Dog Park Etiquette – Part II
Ever wonder if there’s dog park etiquette? There is. Ryan Jo Summers shares about it in Dog Park Etiquette – Part II.
If you bring toys or treats, bring enough to share. Regulars at my park bring a kiddie pool, which many dogs love wading in. Never offer food to other dogs without owner’s permission. They might have allergies or take fingers with their treats.
Try not to bring small children. Strollers and toddlers might easily get bumped into by racing dogs or urinated on. If you need to watch older children, you can’t properly observe your dog. Children should never be allowed to strike, yell at or chase dogs. Running children could trigger a chase response in some dogs. Remember, your pet may act differently at a park. It can be a charged atmosphere.Running children could trigger a chase response. Click To Tweet
Should a fight break out, try to stop it. Don’t grab the collar, as the dog might instinctively whirl and bite. Instead, grasp the dog high up on the rear legs, and lift like it was a wheelbarrow, gently pulling backward. Immediately leash your dog and leave.
Do Not assume others will babysit your dog–stay and watch.
Do Not force your dog to play. Some just want to hang loose.
Do Not blame bad behaviors on your dog’s breed.
Do Not ever bring a sick or flea-ridden pet to the park.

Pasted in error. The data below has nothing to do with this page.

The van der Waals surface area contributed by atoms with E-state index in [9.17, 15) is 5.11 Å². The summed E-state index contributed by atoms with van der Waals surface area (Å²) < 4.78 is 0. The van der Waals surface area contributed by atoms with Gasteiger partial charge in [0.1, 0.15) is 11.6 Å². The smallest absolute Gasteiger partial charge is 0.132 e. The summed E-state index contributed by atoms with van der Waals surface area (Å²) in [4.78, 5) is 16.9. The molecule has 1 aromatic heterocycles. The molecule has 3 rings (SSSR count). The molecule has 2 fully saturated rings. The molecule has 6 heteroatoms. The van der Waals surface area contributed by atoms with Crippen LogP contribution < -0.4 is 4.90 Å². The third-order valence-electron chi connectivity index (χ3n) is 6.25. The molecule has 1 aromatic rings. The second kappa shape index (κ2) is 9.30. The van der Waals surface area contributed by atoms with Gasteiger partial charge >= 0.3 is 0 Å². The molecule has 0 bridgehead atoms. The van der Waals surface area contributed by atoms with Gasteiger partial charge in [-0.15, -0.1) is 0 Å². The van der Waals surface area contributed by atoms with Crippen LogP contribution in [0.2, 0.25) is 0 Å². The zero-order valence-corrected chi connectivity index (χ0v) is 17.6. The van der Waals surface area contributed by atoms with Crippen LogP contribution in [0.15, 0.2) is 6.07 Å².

Do Not focus on your phone or electronic device, ignoring your dog.
Do Not open one gate while another dog inside isn’t secure.
Do be aware of canine body language.
Do pay attention, and stop rude behaviors from your pet. This includes prolonged sniffing, obnoxious greetings and bullying.
Do be polite with other owners. If they say their dog is a rare Mongolian Utility Tri-colored Tracker and you suspect it’s really a corgi/lab mix, just smile politely and let them enjoy their M.U.T.T.
Lastly, Do leave on a happy note so your dog will want to go back. Ty is not a big player and avoids heavy action. When he’s ready to go, he heads to the gate. His language tells me he enjoys visiting and when he’s ready to leave.
Ryan Jo Summers is a local author and animal advocate. She can be found at www.ryanjosummers.com or http://www.summersrye.wordpress.com. Her journey with her PTSD rescued collie, Ty, can be followed at http://www.adogcalledty.wordpress.com